The Dollhouse b-t-s collection has evolved into a fall transition line, said Jamison. The line is divided this season into two themes — fall includes a skinny-leg, acid-washed punk rock-inspired collection and a group of bleached boot-cut silhouettes with abrasion treatments.

“We have to offer a balance,” said Jamison. “We’re in a reality check, with consumers buying less and retailers being careful.”

The b-t-s season represents up to 40 percent of business for Z Co., a three-year-old brand, but the season is not clearly defined, said Charles Jedara, president.

“There are so many variables, with schools starting at different times around the country, regional weather and dress codes,” he said. “Back-to-school is no longer a strict season.”

For fall, 80 percent of the Z Co. line is denim, in a range of dark, clean looks to bleached denim with rips and tears. The line also includes shorts, and alternative fabrics such as madras plaids and stretch twills.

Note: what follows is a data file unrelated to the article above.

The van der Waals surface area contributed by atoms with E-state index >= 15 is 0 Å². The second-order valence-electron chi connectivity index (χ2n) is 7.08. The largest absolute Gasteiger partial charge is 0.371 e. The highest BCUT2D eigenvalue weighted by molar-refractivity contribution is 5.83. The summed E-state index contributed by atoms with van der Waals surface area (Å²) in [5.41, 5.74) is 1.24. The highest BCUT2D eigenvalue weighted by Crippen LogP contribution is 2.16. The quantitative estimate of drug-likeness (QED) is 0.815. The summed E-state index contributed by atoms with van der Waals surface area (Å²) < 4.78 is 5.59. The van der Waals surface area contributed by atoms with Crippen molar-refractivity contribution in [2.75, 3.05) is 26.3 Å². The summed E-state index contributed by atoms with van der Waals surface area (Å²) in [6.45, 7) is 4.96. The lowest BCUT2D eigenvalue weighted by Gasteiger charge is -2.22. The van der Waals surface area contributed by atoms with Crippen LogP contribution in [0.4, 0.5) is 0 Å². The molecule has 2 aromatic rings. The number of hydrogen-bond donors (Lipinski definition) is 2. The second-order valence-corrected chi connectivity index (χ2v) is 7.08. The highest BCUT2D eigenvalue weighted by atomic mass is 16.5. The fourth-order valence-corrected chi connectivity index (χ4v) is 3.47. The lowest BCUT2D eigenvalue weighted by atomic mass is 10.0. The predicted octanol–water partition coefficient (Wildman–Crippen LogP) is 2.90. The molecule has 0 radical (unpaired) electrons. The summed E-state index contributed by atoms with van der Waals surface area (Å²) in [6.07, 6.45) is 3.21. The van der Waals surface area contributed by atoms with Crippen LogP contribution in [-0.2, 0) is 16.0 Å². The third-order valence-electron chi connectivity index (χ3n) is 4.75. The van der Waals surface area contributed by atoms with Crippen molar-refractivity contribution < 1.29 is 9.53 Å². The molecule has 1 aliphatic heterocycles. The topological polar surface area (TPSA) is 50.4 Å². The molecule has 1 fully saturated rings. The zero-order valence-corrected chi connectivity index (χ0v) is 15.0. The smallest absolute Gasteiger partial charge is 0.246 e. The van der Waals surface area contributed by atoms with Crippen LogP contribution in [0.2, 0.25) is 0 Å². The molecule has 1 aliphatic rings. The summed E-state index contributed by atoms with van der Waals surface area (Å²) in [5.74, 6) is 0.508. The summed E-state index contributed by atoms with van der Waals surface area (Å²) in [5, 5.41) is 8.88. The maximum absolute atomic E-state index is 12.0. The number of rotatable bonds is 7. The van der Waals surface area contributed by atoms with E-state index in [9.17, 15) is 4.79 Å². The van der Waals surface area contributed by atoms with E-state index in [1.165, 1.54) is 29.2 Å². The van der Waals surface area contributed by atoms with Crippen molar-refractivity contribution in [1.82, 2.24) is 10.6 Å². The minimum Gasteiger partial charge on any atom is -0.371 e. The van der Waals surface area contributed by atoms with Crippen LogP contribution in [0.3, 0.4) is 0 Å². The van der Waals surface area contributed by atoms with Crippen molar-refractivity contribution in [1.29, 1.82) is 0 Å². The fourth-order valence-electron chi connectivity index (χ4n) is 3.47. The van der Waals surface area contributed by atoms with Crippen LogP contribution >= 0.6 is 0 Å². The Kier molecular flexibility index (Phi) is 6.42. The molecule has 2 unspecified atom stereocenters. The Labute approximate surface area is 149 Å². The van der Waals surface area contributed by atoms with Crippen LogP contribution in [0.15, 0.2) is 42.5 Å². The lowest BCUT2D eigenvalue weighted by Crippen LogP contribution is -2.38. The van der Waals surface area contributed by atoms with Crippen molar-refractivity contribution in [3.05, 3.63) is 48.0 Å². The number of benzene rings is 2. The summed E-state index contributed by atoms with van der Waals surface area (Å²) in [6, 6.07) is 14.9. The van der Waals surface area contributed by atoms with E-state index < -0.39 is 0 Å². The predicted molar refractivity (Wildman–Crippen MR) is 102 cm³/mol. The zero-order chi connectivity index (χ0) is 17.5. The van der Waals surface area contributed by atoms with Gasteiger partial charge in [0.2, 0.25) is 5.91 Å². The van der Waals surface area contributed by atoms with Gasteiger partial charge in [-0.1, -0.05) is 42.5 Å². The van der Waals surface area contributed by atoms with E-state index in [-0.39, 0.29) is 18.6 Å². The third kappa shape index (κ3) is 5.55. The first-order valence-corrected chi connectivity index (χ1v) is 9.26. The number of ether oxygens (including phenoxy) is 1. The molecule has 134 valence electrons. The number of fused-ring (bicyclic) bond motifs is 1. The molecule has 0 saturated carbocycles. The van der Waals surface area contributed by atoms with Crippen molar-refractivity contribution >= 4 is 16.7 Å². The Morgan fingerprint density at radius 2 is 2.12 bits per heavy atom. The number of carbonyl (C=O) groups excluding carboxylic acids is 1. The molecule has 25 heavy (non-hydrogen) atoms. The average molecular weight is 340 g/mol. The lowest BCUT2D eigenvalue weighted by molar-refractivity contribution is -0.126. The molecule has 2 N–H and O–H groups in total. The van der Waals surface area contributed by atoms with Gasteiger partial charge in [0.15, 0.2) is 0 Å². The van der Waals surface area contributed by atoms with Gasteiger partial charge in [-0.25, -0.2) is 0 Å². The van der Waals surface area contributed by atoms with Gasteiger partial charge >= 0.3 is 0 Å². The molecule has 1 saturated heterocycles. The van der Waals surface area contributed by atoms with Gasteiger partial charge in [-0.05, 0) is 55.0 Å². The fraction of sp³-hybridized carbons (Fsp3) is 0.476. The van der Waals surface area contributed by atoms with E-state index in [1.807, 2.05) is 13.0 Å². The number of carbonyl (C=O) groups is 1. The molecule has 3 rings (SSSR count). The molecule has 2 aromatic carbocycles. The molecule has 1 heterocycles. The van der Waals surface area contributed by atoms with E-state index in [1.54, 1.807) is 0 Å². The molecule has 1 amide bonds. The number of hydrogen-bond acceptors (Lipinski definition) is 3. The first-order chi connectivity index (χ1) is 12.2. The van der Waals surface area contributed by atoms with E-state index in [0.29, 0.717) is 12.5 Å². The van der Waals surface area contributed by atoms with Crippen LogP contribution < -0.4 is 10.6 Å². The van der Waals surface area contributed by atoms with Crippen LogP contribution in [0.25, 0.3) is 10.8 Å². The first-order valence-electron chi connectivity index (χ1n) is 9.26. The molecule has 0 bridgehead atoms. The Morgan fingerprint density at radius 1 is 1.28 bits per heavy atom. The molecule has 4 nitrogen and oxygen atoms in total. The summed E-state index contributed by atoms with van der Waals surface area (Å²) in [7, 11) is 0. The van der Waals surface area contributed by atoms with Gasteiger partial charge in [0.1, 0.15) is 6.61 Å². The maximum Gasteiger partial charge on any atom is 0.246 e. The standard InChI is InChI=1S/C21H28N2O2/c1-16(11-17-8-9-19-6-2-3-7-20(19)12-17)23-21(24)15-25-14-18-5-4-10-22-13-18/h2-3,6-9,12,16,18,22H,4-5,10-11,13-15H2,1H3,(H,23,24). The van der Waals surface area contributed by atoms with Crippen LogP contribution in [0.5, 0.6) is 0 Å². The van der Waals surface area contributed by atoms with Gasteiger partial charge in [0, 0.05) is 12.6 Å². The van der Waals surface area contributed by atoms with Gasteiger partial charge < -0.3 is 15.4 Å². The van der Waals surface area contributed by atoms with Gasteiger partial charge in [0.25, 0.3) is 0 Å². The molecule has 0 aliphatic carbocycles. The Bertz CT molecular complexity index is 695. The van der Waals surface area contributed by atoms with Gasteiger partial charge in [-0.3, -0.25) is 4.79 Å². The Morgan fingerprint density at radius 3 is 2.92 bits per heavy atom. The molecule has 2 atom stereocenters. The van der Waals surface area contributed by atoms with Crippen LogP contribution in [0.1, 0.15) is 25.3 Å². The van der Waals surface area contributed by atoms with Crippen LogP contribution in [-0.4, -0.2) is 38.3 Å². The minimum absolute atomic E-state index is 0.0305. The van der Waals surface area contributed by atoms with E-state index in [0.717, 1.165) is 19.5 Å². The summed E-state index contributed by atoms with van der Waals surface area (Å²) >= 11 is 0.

Two junior lines, Bongo and Southpole, are introducing individualized fits this fall.

Bongo’s Fab 5 Fits will launch in July. Five designated fits, Flirty, Fabulous, Fierce, Fearless and Feisty, range from skinny legs and midrise waists to ultra low-rise waists and wide-flare legs. Hangtags, in-store signage and a microsite devoted to fit are designed to simplify the buying experience and educate consumers.

“Bongo is known for fit, so that’s what we want to maximize,” said Kimberly Lee Minor, vice president of brand management. “We have to find ways to make the brand stand out.”

For the first time this year, Southpole will also designate fits, labeled Freestyle, Salsa, Rock ‘N’ Roll, Mambo, Tango and Rave, with varying rises and leg openings. Packaging and signage are designed to help consumers identify body types and find the perfect fit.

David Strumeier, senior vice president of marketing, licensing and new business development, said offering “increased perceived value” this b-t-s season was more important than ever.

“With this economy, it’s quality and value that drives the sale,” he said. “We have to make it easy and clear for the consumer.”